A pretty dismal outlook: If you want to fund an income stream, your lump sum should be 31X the annual income you seek.

But Wait, There’s More

At the risk of sounding like Ron Popeil of Ronco fame (But Wait, There’s More!), whom readers of a certain age will remember nostalgically, there is more. Sadly, you can’t buy it on late-night television.

The reality is simple. Valuations are high and returns based on historical numbers do not suggest anything close to the 6.75% GE expects, let alone the ridiculous numbers public pension plans expect.

I asked mi buen amigo (I’m trying to learn Spanish) Ed Easterling of Crestmont Research to send me his latest numbers. Based on historical numbers using the Shiller model (other models would be slightly worse) it looks like this. We are currently in the top decile.


 
Get that? Historical returns based on 110-year models suggest future returns will be anywhere from -1.8% to +3.6%, from where we are today.

Note that 3.6% compound is the top end past historical performance. Also note that I have continually cited academic arguments that the debt situation that we are in today, both as a government and privately, preclude the potential for above-historical-average growth, suggesting lower growth is more likely.

Then quickly, let’s look at the seven-year projected returns from GMO:
 


Source: GMO

 
Note that these are real returns and not nominal returns. So GMO is actually projecting seven-year returns somewhere around -1.5%. Still quite ugly.

What happens when we have a recession? Remember those ugly things? Pension plan assets suffer a major hit and unfunded liabilities soar! Do you really think central banks can forestall recessions forever? When they are already at the zero bound? Look at the historical frequency, again from Crestmont Research.


Source: Crestmont Research

 
We are in the first decade to have no recession in, well, forever. Think we can dodge that bullet in the 2020s? Gods forbid, what happens if we have two? The stock market goes sideways for a really long time. Kind of like the 2000s. Then what does GE’s 6.75% return assumption look like? Especially in the zero-bound world of bonds? The answer is “burnt toast.”

Let’s generously assume a 2%+ dividend yield from where we are today. But the chance of a multiple expansion is damn near zero. The Shiller multiple is already 28.6%. (Yes, I get that you can spin P/E multiples numerous ways, but Nobel Laureate Bob Shiller does as well as anybody to reduce the spin.)

GE has $92 billion in pension liabilities offset by roughly $70 billion in assets, plus the roughly $5 billion they’re going to “pre-fund.” But that is based on 6.75% annual return. Which roughly assumes that in 20 years one dollar will almost quadruple. What if you assume a 3.5% return? Then you are roughly looking at $2, which would mean the pension plan is underfunded by over $100 billion—and that’s being generous. GE’s current market cap is less than $75 billion, meaning that technically the pension plan owns General Electric.

This is why GE and other corporations, not to mention state and local pension plans, can’t adopt realistic return assumptions. They would have to start considering bankruptcy.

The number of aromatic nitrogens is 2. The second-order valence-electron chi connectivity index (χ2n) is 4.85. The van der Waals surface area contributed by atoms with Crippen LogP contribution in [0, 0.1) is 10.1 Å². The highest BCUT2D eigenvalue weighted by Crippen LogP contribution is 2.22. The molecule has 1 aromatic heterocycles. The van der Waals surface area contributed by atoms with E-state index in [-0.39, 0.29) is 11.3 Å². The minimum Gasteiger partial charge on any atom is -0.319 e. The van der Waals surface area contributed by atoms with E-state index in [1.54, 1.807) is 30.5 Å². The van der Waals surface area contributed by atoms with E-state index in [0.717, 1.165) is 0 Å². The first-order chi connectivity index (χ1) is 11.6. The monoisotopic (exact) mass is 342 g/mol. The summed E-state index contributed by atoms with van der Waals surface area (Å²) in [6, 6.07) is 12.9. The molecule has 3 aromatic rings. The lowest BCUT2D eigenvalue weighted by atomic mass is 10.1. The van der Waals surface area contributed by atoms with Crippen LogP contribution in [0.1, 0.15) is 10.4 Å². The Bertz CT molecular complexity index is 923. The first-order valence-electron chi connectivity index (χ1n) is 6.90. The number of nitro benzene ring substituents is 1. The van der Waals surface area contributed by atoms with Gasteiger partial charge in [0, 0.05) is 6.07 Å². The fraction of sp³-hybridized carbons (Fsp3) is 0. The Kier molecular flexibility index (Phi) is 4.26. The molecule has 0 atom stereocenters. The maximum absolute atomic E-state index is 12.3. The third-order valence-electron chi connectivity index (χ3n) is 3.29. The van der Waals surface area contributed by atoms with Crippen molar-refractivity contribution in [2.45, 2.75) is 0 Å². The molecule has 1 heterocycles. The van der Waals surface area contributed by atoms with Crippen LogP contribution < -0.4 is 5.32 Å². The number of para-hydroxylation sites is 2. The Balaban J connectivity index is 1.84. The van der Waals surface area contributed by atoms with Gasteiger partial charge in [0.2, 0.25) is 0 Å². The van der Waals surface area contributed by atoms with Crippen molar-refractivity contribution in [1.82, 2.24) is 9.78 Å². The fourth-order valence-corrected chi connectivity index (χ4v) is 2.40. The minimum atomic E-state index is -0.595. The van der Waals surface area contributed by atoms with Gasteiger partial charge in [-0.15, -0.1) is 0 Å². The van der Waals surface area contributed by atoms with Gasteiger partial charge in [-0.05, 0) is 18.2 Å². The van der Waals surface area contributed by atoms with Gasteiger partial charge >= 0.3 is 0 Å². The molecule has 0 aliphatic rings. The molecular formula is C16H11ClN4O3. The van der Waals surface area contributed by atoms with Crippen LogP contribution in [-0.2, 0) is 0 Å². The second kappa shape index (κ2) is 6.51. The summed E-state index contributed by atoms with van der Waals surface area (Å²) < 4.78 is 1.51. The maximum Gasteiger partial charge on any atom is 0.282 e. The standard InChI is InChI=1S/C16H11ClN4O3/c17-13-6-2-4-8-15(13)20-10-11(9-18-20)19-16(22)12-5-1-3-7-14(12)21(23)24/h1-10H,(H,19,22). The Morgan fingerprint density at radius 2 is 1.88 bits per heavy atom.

If GE were to assume 3.5% to 4% future returns, which might still be aggressive in a zero-interest-rate world, they would have to immediately book pension debt that might be larger than their market cap.

GE chair and CEO Larry Culp only took over in October 2018. We have mutual friends who have nothing but extraordinarily good things to say about him. He is clearly trying to both do the right thing for employees and clean up the balance sheet. He was dealt a very ugly hand before he even got in the game.

GE needs an additional $5 billion per year minimum just to stave off the pension demon. That won’t make shareholders happy, but Culp is now in the business of survival, not happiness.

That is why GE wants to buy out its defined benefit plan beneficiaries. Right now, the company is on the wrong side of math. It doesn’t have anything like Hussman’s 31X the benefits it is obligated to pay. Nor do many other plans, both public and private. Nor does Social Security.

To be clear, I think GE will survive. Its businesses generate good revenue and it owns valuable assets. The company can muddle through by gradually bringing down the expected returns and buying out as many DB beneficiaries as possible. But it won’t be fun.

Pension promises are really debt by another name. The numbers are staggering even when you understate them. We never see honest accounting on this because it would make too many heads melt.

And again, a recession is probably coming in the next year or two. The Treasury yield curve has been inverted for three months now and Campbell Harvey, who pioneered that indicator, says it is “flashing code red.” This will further aggravate the pension problem.

If I am a GE employee who is offered a buyout? I might seriously consider taking it because I could then define my own risk and, with my smaller amount, take advantage of investments unavailable to a $75 billion plan.

We are like a football team facing a very tough schedule. Winning will take a solid team working together. Going it alone will be difficult in the 2020s.


Announcing “7 Deadly Economic Sins” Week

Regular readers know my “Things to Worry About” list is pretty long: unsustainable national debt, the fact that nearly 50% of all corporate bonds are teetering on the edge of the BBB cliff, power struggles between competing nations, the insanity of Modern Monetary Theory, a growing partisan split in the US and Europe, an exceedingly hostile US-China relationship, and the threat of negative interest rates.